alerts us to what appear to be rather draconian surveillance powers given to law enforcement in New Zealand
to monitor all sorts of communications:
In preparation, technicians have been installing specialist spying devices and software inside all telephone exchanges, internet companies and even fibre-optic data networks between cities and towns, providing police and spy agencies with the capability to monitor almost all communications.
Police and SIS must still obtain an interception warrant naming a person or place they want to monitor but, compared to the phone taps of the past, a single warrant now covers phone, email and all internet activity.
It can even monitor a person's location by detecting their mobile phone; all of this occurring almost instantaneously.
Apparently, New Zealand is looking to help boost the market for encryption technology. In the meantime, defenders of this law throw out all the clichés:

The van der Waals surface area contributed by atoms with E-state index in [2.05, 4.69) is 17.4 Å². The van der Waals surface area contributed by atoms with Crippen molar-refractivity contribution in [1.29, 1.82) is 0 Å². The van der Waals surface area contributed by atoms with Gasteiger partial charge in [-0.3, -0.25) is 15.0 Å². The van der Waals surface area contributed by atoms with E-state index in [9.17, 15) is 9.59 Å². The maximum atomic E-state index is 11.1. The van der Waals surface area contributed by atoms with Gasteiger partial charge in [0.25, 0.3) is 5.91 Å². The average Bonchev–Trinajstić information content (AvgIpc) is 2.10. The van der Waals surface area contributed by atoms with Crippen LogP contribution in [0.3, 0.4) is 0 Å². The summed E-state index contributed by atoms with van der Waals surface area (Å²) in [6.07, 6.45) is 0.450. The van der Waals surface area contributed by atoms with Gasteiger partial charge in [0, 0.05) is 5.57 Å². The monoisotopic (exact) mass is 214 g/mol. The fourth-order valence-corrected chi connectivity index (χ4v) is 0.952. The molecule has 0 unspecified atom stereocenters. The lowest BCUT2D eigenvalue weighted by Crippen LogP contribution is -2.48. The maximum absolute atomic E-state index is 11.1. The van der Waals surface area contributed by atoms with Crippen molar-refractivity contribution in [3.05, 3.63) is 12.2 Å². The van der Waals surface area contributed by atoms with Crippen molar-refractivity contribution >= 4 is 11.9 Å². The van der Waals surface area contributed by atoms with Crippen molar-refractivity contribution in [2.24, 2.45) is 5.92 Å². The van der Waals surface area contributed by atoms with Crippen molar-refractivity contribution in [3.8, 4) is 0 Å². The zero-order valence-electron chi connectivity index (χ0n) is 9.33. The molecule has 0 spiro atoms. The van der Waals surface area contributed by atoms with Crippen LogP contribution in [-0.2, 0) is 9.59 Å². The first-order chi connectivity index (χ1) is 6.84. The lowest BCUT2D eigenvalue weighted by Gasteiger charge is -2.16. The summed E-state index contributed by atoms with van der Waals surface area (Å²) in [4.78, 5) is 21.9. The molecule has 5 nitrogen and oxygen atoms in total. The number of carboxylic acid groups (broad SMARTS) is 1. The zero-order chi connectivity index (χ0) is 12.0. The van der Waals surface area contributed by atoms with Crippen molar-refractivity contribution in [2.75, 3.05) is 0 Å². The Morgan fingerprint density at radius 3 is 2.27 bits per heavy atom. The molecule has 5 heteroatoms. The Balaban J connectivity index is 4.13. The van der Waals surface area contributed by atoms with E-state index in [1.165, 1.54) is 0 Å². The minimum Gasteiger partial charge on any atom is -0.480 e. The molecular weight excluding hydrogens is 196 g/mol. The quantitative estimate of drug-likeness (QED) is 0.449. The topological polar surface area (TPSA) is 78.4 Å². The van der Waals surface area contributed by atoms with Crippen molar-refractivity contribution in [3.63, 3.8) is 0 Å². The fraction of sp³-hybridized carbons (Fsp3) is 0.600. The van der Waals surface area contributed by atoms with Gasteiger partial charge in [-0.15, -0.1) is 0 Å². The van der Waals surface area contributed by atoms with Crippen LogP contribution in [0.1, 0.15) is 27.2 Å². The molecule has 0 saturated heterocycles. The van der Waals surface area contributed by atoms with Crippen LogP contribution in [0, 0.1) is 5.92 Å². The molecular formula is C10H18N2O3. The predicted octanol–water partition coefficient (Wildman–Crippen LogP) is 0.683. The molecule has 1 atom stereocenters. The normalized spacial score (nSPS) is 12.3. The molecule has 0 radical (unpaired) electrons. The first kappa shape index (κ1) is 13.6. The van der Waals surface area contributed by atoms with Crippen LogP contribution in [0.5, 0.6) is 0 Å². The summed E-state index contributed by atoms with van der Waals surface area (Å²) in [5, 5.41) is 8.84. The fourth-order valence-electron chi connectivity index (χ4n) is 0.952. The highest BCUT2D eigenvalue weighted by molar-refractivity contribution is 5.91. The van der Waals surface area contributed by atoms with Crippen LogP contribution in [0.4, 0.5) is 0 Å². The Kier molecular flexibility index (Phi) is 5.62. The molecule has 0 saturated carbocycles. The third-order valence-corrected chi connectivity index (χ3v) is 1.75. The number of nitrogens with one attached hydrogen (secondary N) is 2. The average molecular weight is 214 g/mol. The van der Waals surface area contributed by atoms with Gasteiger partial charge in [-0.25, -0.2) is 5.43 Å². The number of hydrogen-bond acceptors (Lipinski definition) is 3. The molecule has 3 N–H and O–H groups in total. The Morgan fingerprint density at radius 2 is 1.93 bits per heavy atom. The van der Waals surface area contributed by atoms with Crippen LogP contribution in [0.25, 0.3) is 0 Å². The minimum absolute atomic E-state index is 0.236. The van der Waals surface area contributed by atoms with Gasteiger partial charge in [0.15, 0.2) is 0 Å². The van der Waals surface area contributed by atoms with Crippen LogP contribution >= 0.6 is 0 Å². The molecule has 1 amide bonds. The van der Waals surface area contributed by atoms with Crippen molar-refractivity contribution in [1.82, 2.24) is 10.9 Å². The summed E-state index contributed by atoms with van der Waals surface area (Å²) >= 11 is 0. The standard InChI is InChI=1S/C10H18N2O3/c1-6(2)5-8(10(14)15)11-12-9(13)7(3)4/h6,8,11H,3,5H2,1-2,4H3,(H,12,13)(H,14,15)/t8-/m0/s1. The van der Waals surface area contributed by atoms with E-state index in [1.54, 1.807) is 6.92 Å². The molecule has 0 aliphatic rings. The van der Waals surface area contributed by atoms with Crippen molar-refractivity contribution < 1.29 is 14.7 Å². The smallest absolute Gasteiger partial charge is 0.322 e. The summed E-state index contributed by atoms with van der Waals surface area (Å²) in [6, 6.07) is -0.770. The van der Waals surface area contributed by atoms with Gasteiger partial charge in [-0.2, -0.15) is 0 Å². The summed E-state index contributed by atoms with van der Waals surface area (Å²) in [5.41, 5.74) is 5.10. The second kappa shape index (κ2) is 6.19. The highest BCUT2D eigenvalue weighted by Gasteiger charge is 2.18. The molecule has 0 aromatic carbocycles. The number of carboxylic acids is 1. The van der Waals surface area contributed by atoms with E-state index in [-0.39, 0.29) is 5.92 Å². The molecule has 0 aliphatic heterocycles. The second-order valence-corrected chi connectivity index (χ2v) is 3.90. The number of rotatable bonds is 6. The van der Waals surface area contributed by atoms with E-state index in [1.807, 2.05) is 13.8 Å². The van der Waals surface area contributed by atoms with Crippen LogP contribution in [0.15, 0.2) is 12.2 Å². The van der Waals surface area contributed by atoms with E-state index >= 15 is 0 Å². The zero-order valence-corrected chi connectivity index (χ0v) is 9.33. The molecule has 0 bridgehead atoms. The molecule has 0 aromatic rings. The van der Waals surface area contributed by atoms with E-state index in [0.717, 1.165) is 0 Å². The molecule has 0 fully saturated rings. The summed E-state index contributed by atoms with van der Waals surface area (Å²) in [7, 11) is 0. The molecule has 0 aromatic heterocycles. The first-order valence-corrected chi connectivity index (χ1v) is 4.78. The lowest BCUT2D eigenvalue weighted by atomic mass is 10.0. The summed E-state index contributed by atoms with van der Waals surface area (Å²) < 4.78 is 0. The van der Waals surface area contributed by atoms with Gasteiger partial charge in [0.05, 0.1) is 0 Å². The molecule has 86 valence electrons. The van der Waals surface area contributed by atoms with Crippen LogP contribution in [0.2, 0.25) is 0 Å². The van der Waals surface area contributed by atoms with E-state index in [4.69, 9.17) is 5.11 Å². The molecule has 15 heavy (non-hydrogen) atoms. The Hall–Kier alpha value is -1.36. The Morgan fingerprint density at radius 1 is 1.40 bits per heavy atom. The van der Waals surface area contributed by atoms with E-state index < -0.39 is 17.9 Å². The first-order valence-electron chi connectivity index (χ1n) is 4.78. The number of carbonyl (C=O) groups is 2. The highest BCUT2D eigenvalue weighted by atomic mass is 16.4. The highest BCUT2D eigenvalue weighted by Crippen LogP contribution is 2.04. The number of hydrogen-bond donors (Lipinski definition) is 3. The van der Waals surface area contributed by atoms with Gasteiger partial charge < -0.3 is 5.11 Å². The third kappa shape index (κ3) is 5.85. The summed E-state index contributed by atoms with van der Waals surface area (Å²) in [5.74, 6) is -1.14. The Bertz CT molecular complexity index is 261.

Police association vice-president Stuart Mills said the new capabilities are required because criminals were using new technologies to communicate, and that people who weren't committing criminal offences had little to fear.
Of course, that statement makes no sense. Just because criminals are using a new technology to communicate it doesn't mean you should have a built in backdoor to monitor all of it. I believe some criminals have used paper to write each other notes. Should we force all pads to have carbon paper for making a copy of every note taken? As for the "if you're not doing anything wrong, you have nothing to fear" statement, that's been debunked so many times, it's not even worth going there. Yet, if we must, would Police Association Vice President Stuart Mills object to a video camera being placed in every room in his house, recorded 24/7 and kept on file. We promise that no one will look at it without a warrant. He shouldn't object, right, because he's not doing anything wrong at home, so he has little to fear. Right?